Tech leaders in Silicon Valley have released their statements in the aftermath of Donald Trump winning the US presidential election. Similarly to broader press surrounding the outcome, reactions do vary; some bemoan Trump’s ascendency as a damning indictment of modern politics, while others emphasise the importance of optimism and unity.
Shervin Pishevar, a venture capitalist and staunch Hillary Clinton supporter, called Trump’s win a “nightmare,” and believes that “there were too many people in the tech industry who were complacent” when it came to getting involved in the election. Meanwhile, Slack co-founder Stewart Butterfield claims to be “heartbroken” by the result.
Microsoft CEO Satya Nadella managed to be a touch more diplomatic, congratulating the president-elect while at the same time reaffirming Microsoft’s commitment to “fostering a diverse and inclusive culture.”
Apple CEO Tim Cook went one step further, sending a company-wide memo to reassure employees that their mission and values would continue unaltered, and to encourage them to support each other during what has proven to be a tumultuous week.
“While there is discussion today about uncertainties ahead, you can be confident that Apple’s North Star hasn’t changed,” the email reads. “Our products connect people everywhere, and they provide the tools for our customers to do great things to improve their lives and the world at large. Our company is open to all, and we celebrate the diversity of our team here in the United States and around the world — regardless of what they look like, where they come from, how they worship or who they love.”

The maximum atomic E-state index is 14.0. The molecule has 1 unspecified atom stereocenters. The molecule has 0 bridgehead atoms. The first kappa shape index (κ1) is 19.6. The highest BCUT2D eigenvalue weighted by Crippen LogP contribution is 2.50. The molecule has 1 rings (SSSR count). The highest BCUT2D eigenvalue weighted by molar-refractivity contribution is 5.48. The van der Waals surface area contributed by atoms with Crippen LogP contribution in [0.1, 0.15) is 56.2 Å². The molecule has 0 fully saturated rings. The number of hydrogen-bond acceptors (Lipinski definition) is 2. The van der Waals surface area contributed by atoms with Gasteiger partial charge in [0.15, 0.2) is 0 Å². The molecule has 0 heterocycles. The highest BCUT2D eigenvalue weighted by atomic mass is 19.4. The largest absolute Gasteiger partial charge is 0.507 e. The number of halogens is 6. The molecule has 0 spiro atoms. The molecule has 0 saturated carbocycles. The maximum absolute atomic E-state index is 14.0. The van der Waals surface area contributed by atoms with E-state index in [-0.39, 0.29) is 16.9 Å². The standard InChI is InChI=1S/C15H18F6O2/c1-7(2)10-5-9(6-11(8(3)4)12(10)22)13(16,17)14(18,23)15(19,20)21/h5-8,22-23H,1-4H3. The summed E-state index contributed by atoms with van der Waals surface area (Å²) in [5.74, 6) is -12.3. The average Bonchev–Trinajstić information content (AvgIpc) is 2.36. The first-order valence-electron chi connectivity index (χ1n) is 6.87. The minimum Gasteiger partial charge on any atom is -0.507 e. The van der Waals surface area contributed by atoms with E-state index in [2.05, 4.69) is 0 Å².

The tech industry is one built on innovation, and some of its most significant entrepreneurs are the ones working towards a future of openness and equal access. Everything that Trump has done and said in the last year can be interpreted as a threat to these ideals. He has gone on the record as being anti-net neutrality, calling it the “Obamacare of the internet.” And he certainly isn’t shy about publicly criticising companies who protects their users’ privacy, such as Apple.
However, there are many who would assert that Silicon Valley is also complicit in Trump’s victory. Social platforms Facebook and Twitter have faced special criticism; the former for its irregularly curated news feed, which allowed false information to circulate in the lead-up to the election, and the latter for its consistently ineffectual attempts at stemming harassment and abuse (including hate speech from Trump himself).
In a post on his own Facebook page on election night, CEO Mark Zuckerberg did not address his company’s role in the election, and steered away from any personal opinions on the new president-elect. While in the past he has obliquely criticized Trump’s divisive rhetoric, this week Zuckerberg focused instead on the challenge of building a better future for his young daughter Max and her generation.
“This work is bigger than any presidency and progress does not move in a straight line,” he says, adding: “We are all blessed to have the ability to make the world better, and we have the responsibility to do it. Let’s go work even harder.”
None of these sentiments exactly break the mould. Trump himself, in his victory speech, said it is now time to “bind the wounds of division.” (Wounds that, one could argue, he helped to inflict.)
Only time will tell how a Trump presidency will affect the tech industry. But it can’t hurt for innovators to remember that there are still people in the United States who don’t have access to the internet, and that the “elites” Trump repeatedly railed against in his campaign include start-ups.
If the industry is inventing products and services which are ostensibly for everyone, then surely it also has a responsibility to lower the barrier to access. Let that be the first of many calls to action over the next four years. As venture capitalist John Lilly told the New York Times: “We need to figure out how to connect more Americans to the economic engine of technology.”